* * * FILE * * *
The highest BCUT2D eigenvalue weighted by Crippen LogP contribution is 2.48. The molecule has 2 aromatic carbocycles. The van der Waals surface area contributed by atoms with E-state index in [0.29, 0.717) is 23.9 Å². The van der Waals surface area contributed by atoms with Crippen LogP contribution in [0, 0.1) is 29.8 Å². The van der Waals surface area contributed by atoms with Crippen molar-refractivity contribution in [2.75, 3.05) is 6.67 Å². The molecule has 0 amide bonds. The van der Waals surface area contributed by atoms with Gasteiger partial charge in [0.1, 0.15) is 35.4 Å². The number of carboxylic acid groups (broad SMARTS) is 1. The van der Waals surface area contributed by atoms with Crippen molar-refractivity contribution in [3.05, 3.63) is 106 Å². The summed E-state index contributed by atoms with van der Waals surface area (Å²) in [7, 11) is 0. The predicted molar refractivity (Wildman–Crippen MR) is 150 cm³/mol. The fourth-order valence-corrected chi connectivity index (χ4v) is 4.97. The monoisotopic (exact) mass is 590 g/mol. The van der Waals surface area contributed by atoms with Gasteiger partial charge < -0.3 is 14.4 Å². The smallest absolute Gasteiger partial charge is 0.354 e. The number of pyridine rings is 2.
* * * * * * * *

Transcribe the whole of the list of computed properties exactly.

The highest BCUT2D eigenvalue weighted by Crippen LogP contribution is 2.48. The molecule has 2 aromatic carbocycles. The van der Waals surface area contributed by atoms with E-state index in [0.29, 0.717) is 23.9 Å². The van der Waals surface area contributed by atoms with Crippen LogP contribution in [0, 0.1) is 29.8 Å². The van der Waals surface area contributed by atoms with Crippen molar-refractivity contribution in [2.75, 3.05) is 6.67 Å². The molecule has 0 amide bonds. The van der Waals surface area contributed by atoms with Gasteiger partial charge in [0.1, 0.15) is 35.4 Å². The number of carboxylic acid groups (broad SMARTS) is 1. The van der Waals surface area contributed by atoms with Crippen molar-refractivity contribution in [3.05, 3.63) is 106 Å². The summed E-state index contributed by atoms with van der Waals surface area (Å²) in [7, 11) is 0. The predicted molar refractivity (Wildman–Crippen MR) is 150 cm³/mol. The fourth-order valence-corrected chi connectivity index (χ4v) is 4.97. The monoisotopic (exact) mass is 590 g/mol. The van der Waals surface area contributed by atoms with Gasteiger partial charge < -0.3 is 14.4 Å². The smallest absolute Gasteiger partial charge is 0.354 e. The number of pyridine rings is 2.